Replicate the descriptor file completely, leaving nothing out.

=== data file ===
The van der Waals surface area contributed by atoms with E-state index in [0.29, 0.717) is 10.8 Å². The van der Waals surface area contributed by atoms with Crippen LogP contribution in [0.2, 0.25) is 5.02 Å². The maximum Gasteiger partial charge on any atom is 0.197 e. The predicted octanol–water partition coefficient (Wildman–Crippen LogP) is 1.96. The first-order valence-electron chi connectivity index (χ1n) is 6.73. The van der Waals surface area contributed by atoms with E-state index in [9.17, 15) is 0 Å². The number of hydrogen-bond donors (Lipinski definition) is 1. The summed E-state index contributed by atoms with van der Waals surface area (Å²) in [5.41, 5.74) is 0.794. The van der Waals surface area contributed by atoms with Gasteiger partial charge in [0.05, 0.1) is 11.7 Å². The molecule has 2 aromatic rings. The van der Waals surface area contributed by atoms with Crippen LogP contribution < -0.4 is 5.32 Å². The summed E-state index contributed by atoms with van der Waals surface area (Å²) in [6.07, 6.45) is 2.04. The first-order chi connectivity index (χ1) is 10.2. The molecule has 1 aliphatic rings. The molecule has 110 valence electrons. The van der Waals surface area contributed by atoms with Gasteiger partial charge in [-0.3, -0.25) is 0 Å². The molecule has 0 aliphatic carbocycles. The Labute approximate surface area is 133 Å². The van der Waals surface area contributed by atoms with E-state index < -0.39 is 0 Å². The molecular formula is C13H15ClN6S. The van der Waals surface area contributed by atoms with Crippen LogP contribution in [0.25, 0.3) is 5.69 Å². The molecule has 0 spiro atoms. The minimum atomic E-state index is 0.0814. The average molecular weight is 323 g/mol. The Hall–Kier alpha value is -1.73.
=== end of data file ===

The van der Waals surface area contributed by atoms with E-state index in [0.29, 0.717) is 10.8 Å². The van der Waals surface area contributed by atoms with Crippen LogP contribution in [0.2, 0.25) is 5.02 Å². The maximum Gasteiger partial charge on any atom is 0.197 e. The predicted octanol–water partition coefficient (Wildman–Crippen LogP) is 1.96. The first-order valence-electron chi connectivity index (χ1n) is 6.73. The van der Waals surface area contributed by atoms with E-state index in [9.17, 15) is 0 Å². The number of hydrogen-bond donors (Lipinski definition) is 1. The summed E-state index contributed by atoms with van der Waals surface area (Å²) in [5.41, 5.74) is 0.794. The van der Waals surface area contributed by atoms with Gasteiger partial charge in [0.05, 0.1) is 11.7 Å². The molecule has 2 aromatic rings. The van der Waals surface area contributed by atoms with Crippen LogP contribution < -0.4 is 5.32 Å². The summed E-state index contributed by atoms with van der Waals surface area (Å²) in [6.07, 6.45) is 2.04. The first-order chi connectivity index (χ1) is 10.2. The molecule has 1 aliphatic rings. The molecule has 110 valence electrons. The van der Waals surface area contributed by atoms with Gasteiger partial charge in [-0.3, -0.25) is 0 Å². The molecule has 0 aliphatic carbocycles. The Labute approximate surface area is 133 Å². The van der Waals surface area contributed by atoms with E-state index < -0.39 is 0 Å². The molecular formula is C13H15ClN6S. The van der Waals surface area contributed by atoms with Crippen LogP contribution in [0.25, 0.3) is 5.69 Å². The molecule has 0 spiro atoms. The minimum atomic E-state index is 0.0814. The average molecular weight is 323 g/mol. The Hall–Kier alpha value is -1.73.